US 1975815 A
Description (OCR text may contain errors)
Qct. 9, 1934. w- G. wlLsoN f 1,975,815
LLLL NUT Patented Oct. 9,v 1934 l1,975,815 H Loox NUT Wylie G. Wilson, Elizabeth, N. J., assigner to Wilson Locknut Company, Jersey City, N. J., a corporation of Delaware Application December 22, 1932, serial No. 648,370
' 3 claims. (c1. rs1-21) This invention relates to lock-nuts, particularly of the type in which,by 'defamation of a part of the nut thread the nut will take a grip on an appropriate bolt sufficient to substantially insure 5 against other than deliberate removal. Locknuts of this general character have been devised in which the deformation of the nut thread is such that the application of the nut to an apy propriete bolt does not destroy or seriously injure `l the bolt thread; as a consequence the nut maybe screwed on and oil repeatedly with no serious injury to the bolt but with gradually weakening grip'of nut on bolt. There are situations where such a lock-nut should be used only once, and it l isimportant that the lock-nut be provided with a tell-tale, so that the mechanic may readily identify a new nutthat has vnot been used, and just as readily know Whether the nut has beenv once screwed home on the bolt against another nut or a flange or the like and afterwards removed fro the bolt.
In the drawing I have shown in Fig. 1 a view partly in section and partly in elevation, illustrating a bolt and cooperating parts, including a I lock-nut equipped in accordance with my invention, screwed part way down above a holding nut 8 on a bolt inserted in an element 7.
Fig. 2 is similar to Fig. 1, but shows the lock-nut screwed home, with consequent eifect on the telltale; and
Figs. 3, 4 and 5 are plan views of the work face of a lock-nut such as shown in Figs. 1 and 2, having, respectively, different forms of tell-tale thereon. f
By work face I mean the face which presses against the nut 8 or the flange or plate 7 to do the work for which the nut is used, i. e. holding parts together as when on iiange "I, or holding another part in a specific place as when on Vnut 8.
Referring to the numerals on the drawing, the
numeral 6 indicates a bolt, which may be associated with a plate or other element 'I as shown, and 8 is an ordinary nut screwed down on the bolt and engaging the surface of element .7 which may be a flange or the. like. A lock-nut is shown at 9. This may be an ordinary nut, generally appropriate to the bolt, but having in an end face (the outer face in Fig. 1) an indentation 10 adjacent the nut aperture. The conformation and Y dimensions of this indentation and its distance from the nut aperture may be chosen s'o that as the indentation is pressed into the face of the nut adjacent the nut aperture, certain upper threads of the nut are deformed and biased out of normal continuity-relation with the remaining threads, but resiliently yieldable, against the bias, towards such continuity-relation.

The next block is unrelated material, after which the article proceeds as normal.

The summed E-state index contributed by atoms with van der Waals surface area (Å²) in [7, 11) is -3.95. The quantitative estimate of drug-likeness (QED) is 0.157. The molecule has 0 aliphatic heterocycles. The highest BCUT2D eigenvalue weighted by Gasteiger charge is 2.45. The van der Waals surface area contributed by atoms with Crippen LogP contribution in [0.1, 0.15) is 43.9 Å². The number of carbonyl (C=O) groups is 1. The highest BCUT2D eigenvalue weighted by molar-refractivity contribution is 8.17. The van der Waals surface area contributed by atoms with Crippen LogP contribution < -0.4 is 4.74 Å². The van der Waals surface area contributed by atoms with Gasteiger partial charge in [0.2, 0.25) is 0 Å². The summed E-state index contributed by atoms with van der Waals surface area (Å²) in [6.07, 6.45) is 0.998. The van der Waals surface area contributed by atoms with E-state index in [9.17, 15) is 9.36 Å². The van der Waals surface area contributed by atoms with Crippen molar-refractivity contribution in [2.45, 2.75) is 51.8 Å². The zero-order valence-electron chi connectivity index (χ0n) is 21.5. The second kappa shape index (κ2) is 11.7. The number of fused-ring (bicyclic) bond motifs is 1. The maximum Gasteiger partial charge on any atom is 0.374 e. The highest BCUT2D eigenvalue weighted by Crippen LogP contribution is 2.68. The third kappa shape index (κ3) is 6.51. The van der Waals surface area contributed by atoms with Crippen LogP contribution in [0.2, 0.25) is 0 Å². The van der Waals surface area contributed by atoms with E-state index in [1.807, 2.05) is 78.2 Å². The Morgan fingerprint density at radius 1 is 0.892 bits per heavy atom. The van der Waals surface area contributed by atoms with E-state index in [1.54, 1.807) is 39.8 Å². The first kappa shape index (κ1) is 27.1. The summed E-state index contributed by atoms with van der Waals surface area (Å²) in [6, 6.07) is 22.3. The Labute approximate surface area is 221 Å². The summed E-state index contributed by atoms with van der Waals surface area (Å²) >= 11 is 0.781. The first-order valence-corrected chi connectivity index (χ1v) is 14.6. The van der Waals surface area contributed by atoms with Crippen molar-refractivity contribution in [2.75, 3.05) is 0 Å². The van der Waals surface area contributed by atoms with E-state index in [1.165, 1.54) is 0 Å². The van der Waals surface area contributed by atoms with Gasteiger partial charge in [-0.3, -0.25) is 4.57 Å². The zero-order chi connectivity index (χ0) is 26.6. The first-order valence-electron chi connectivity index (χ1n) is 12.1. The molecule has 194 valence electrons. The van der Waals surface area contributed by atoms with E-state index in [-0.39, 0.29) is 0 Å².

As a result of thread deformation produced by the indentation 10, I have a nut which will receive the bolt freely into the lower end of its threaded aperture, but which will grip the bolt threads thatare in the zone of the deformed threads, with the result that such a nut screwed on to abolt as in Fig. 2 will resist reverse rotation, more or less strongly of course according to the kind and extent of thread deformation that has been accomplished in the nut.
On the lower or work face of the lock-nut 9 (the face which in the drawing is to make contact with the underlying ordinary nut 8 or other structure, obviously the lower nut 8 may be dispensed with and lock-nut 9 may contact directly with element '1) I provide tell-tale means, so that when locknut 9 is screwed on to the limit of its movement (as in Fig. 2) the characteristics of the tell-tale will be definitely and unmistakably changed.